The Elements of Hooey

The group of nine parents, siblings, cousins, aunties and uncles endured the arduous twelve-hour drive to the outfitter in northern Minnesota. But the anticipation of backcountry canoeing and camping fueled their resolve. With unshackled enthusiasm, they unpacked, then repacked their gear to prepare for a week of paddling. Two eleven-year-old twin brothers were particularly incapable of containing their fever to get on-trail. Finally, everyone clustered beside their Chevy Suburban and the wilderness shuttle that would transport them to the entry point of Heaven. I introduced myself as their shuttle driver.
The plan was for them to follow me first in the Suburban to the end point of their trip. From there, they’d park, then pile into the shuttle for the remaining drive to their entry point. Usually, I’m alone during that first leg of travel. But for this group, the twin’s mother asked if I’d mind the two brothers riding with me from the start.
When I most certainly agreed, a wild-west stampede ensued to the passenger side of the shuttle. Their furor was surpassed only when I asked, “Who’s riding shotgun?” The brothers scrapped and shoved each other until one of them plunked into the passenger seat.
Their names were Jason and Jeremy. And though they were only eleven, they touted just as many years of wilderness experience. What’s more, their status as twins featured a twist—their birthdays were four days apart. I’d like to think I’m somewhat skilled in knowing hooey when I hear it, so I found all of this questionable. They scrambled to ride shotgun, but not clamor over each other to be first into the world? I decided to research that later or check with their mom at the entry point.
Jason won the shotgun seat, but Jeremy took full advantage of the entire back for himself. He began voicing plans to renovate the interior: tear out the seats behind the driver and install a table, then turn the rear seats lengthwise for camper-style bedding.
With those amenities in place, our conversation turned to wildlife. When they found I deer hunt, they asked questions about deer behavior in the North Woods. As we talked, three deer bolted from a ditch and I slammed on the brakes to miss them. “That would be bad deer behavior,” I said. The two laughed, so at least I gained some giggle points.
In light of their extensive camping background, they explained textbook precautions their family takes to keep bears from entering camp. They hang their food pack at least twelve feet off the ground and six feet from a tree trunk.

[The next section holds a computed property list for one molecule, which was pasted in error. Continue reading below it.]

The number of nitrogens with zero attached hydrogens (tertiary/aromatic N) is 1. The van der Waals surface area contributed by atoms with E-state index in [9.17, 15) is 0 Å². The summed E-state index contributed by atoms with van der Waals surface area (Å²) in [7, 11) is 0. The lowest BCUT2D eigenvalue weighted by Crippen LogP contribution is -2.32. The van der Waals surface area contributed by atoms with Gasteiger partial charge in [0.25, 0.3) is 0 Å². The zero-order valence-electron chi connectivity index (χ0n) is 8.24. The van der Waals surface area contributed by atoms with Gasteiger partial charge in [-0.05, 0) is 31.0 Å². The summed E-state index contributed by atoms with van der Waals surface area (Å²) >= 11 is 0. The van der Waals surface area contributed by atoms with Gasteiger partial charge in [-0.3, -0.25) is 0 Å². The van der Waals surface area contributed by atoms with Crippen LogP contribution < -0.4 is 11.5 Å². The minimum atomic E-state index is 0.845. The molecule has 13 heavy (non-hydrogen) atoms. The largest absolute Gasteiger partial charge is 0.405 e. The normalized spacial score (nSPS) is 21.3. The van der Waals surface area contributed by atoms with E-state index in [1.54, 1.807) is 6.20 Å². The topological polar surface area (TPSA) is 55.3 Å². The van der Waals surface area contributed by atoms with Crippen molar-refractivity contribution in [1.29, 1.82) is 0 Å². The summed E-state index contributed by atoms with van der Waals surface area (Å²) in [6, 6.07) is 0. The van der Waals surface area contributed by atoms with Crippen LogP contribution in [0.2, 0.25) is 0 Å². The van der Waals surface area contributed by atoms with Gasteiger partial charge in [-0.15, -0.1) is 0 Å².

As if mentioning food triggered it, a fifty-pound shadow crossed ahead of us and lumbered into the woods. I slowed for a look when we reached the spot. Just inside the forest fringe, a black bear cub posed, hind legs on the ground, front paws against a tree, ready to claw upward. Mother Nature was cooperating nicely.
“Every time we talk about an animal, we see one,” Jason said. “So, now let’s talk about moose.”
We didn’t have much more time, but I couldn’t believe our luck again. The gravel road we were on had been freshly grated. The shoulder grit was moist, dark and unblemished—except for a single trail. Hoofprints the length of a football trekked alongside of us for a hundred yards before returning to the forest. A moose had come onto the road not long before. Though we never saw the moose attached to the tracks, it made an impression.
“Now let’s talk about unicorns,” Jeremy said, and we all laughed.
“Then let’s talk about sasquatch,” Jason countered, producing more chortles.
But that one I could accommodate. Here was my turn to test their twaddle meter and the timing was magic.
I started with a story that’s actually true. “Funny you should mention,” I said. “Whether for real or just to party, a group of Bigfoot fans sometimes search for it at a lake just north of your entry point.”
We approached a road sign tacked to a tree. As we got closer, I said, “Do me a favor and tell me what that sign says on the tree up there. I need to know if it’s changed.” They could see the word “DANGER” pre-printed in red across the top. But in the white space below it, they saw the handwritten words, “Bigfoot Crossing.”
They blurted appropriate bewilderment for just a moment, then Jason collected himself. “Did you put that there?”
Nothing got by these guys… And no, I didn’t put it there.
Eleven years of wilderness training became clear at the entry point. The family evacuated the shuttle. Nobody spoke except Dad who uttered just one reminder, “No one goes anywhere without carrying something.” With the efficiency of Navy Seals, they had two canoes off the trailer before I even had one untied. I never did get to ask Mom about the twins’ birthdays. She was already down-trail shouldering a Duluth pack and carrying paddles.
Riding alone back to town, I stopped for another look at the Bigfoot sign. It had been there about three years and the handwritten lettering was fading. So, I returned to my house and did my homework.
First, I found that twins actually can be born days or even months apart. I also came across the Bigfoot Field Researchers Organization website and it dispelled some misconceptions about bigfoot, a.k.a. sasquatch. The organization is hardly a group of bigfoot pranksters passing the bottle around the campfire. Their mission is to legitimately resolve the bigfoot mystery through conclusive documentation that the species exists. This includes investigating and rating the credibility of human encounters. Some of those accounts in northern Minnesota have taken place at locations I know, like my deer hunting area and that lake north of Jason and Jeremy’s entry point.
A few months later, I went back to the Bigfoot Crossing sign. I don’t know exactly why. But I took a Sharpie marker with me and I re-darkened the lines of the handwritten lettering.


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